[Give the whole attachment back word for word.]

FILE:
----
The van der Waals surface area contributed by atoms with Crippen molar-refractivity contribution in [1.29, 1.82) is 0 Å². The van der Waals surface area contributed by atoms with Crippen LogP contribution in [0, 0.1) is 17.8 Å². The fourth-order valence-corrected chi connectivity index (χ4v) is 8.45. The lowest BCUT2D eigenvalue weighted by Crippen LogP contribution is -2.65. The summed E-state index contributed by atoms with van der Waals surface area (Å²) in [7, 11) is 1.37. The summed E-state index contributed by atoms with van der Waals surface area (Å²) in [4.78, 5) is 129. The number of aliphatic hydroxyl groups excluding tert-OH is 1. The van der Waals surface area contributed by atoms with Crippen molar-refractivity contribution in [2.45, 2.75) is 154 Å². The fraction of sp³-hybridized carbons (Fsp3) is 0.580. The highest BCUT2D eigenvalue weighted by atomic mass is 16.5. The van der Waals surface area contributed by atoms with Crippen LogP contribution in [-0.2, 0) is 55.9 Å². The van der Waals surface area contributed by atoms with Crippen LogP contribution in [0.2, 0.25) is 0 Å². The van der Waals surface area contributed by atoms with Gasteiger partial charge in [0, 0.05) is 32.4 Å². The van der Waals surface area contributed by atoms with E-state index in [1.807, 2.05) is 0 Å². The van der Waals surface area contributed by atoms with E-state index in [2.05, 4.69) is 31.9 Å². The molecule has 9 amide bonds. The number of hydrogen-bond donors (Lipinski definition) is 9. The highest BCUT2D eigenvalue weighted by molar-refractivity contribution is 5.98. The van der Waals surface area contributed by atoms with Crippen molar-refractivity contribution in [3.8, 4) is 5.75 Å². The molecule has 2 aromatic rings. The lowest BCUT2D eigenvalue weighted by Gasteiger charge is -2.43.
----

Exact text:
The van der Waals surface area contributed by atoms with Crippen molar-refractivity contribution in [1.29, 1.82) is 0 Å². The van der Waals surface area contributed by atoms with Crippen LogP contribution in [0, 0.1) is 17.8 Å². The fourth-order valence-corrected chi connectivity index (χ4v) is 8.45. The lowest BCUT2D eigenvalue weighted by Crippen LogP contribution is -2.65. The summed E-state index contributed by atoms with van der Waals surface area (Å²) in [7, 11) is 1.37. The summed E-state index contributed by atoms with van der Waals surface area (Å²) in [4.78, 5) is 129. The number of aliphatic hydroxyl groups excluding tert-OH is 1. The van der Waals surface area contributed by atoms with Crippen molar-refractivity contribution in [2.45, 2.75) is 154 Å². The fraction of sp³-hybridized carbons (Fsp3) is 0.580. The highest BCUT2D eigenvalue weighted by atomic mass is 16.5. The van der Waals surface area contributed by atoms with Crippen LogP contribution in [-0.2, 0) is 55.9 Å². The van der Waals surface area contributed by atoms with Crippen LogP contribution in [0.2, 0.25) is 0 Å². The van der Waals surface area contributed by atoms with Gasteiger partial charge in [0, 0.05) is 32.4 Å². The van der Waals surface area contributed by atoms with E-state index in [1.807, 2.05) is 0 Å². The van der Waals surface area contributed by atoms with E-state index in [2.05, 4.69) is 31.9 Å². The molecule has 9 amide bonds. The number of hydrogen-bond donors (Lipinski definition) is 9. The highest BCUT2D eigenvalue weighted by molar-refractivity contribution is 5.98. The van der Waals surface area contributed by atoms with Crippen molar-refractivity contribution in [3.8, 4) is 5.75 Å². The molecule has 2 aromatic rings. The lowest BCUT2D eigenvalue weighted by Gasteiger charge is -2.43.